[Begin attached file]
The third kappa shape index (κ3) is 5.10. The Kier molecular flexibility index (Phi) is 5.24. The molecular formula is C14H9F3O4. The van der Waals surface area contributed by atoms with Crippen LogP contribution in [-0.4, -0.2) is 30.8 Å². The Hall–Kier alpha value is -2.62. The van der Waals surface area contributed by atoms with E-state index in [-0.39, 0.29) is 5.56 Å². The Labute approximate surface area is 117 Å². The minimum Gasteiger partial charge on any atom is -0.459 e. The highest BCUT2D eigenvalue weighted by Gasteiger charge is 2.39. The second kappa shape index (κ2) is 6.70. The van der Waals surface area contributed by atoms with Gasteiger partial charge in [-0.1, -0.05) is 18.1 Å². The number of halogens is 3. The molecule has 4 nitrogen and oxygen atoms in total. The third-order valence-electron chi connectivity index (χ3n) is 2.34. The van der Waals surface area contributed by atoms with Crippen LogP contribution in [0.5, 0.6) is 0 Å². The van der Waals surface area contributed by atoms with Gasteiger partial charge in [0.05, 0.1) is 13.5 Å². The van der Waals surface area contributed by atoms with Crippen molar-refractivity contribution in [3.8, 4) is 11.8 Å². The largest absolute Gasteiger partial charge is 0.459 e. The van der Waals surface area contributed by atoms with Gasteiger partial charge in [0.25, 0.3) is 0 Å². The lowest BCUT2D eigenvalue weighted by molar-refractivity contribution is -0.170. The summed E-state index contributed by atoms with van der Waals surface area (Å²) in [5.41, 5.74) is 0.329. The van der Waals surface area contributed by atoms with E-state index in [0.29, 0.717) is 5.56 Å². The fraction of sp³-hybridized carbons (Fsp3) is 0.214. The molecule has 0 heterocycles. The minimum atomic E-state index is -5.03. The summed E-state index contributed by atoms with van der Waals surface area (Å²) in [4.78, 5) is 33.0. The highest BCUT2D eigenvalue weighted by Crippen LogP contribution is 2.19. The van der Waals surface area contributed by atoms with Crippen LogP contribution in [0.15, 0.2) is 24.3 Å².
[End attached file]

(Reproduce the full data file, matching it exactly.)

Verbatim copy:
The third kappa shape index (κ3) is 5.10. The Kier molecular flexibility index (Phi) is 5.24. The molecular formula is C14H9F3O4. The van der Waals surface area contributed by atoms with Crippen LogP contribution in [-0.4, -0.2) is 30.8 Å². The Hall–Kier alpha value is -2.62. The van der Waals surface area contributed by atoms with E-state index in [-0.39, 0.29) is 5.56 Å². The Labute approximate surface area is 117 Å². The minimum Gasteiger partial charge on any atom is -0.459 e. The highest BCUT2D eigenvalue weighted by Gasteiger charge is 2.39. The second kappa shape index (κ2) is 6.70. The van der Waals surface area contributed by atoms with Gasteiger partial charge in [-0.1, -0.05) is 18.1 Å². The number of halogens is 3. The molecule has 4 nitrogen and oxygen atoms in total. The third-order valence-electron chi connectivity index (χ3n) is 2.34. The van der Waals surface area contributed by atoms with Crippen LogP contribution in [0.5, 0.6) is 0 Å². The van der Waals surface area contributed by atoms with Gasteiger partial charge in [0.05, 0.1) is 13.5 Å². The van der Waals surface area contributed by atoms with Crippen molar-refractivity contribution in [3.8, 4) is 11.8 Å². The largest absolute Gasteiger partial charge is 0.459 e. The van der Waals surface area contributed by atoms with Gasteiger partial charge in [0.25, 0.3) is 0 Å². The lowest BCUT2D eigenvalue weighted by molar-refractivity contribution is -0.170. The summed E-state index contributed by atoms with van der Waals surface area (Å²) in [5.41, 5.74) is 0.329. The van der Waals surface area contributed by atoms with E-state index in [0.29, 0.717) is 5.56 Å². The fraction of sp³-hybridized carbons (Fsp3) is 0.214. The molecule has 0 heterocycles. The minimum atomic E-state index is -5.03. The summed E-state index contributed by atoms with van der Waals surface area (Å²) in [4.78, 5) is 33.0. The highest BCUT2D eigenvalue weighted by Crippen LogP contribution is 2.19. The van der Waals surface area contributed by atoms with Crippen LogP contribution in [0.15, 0.2) is 24.3 Å².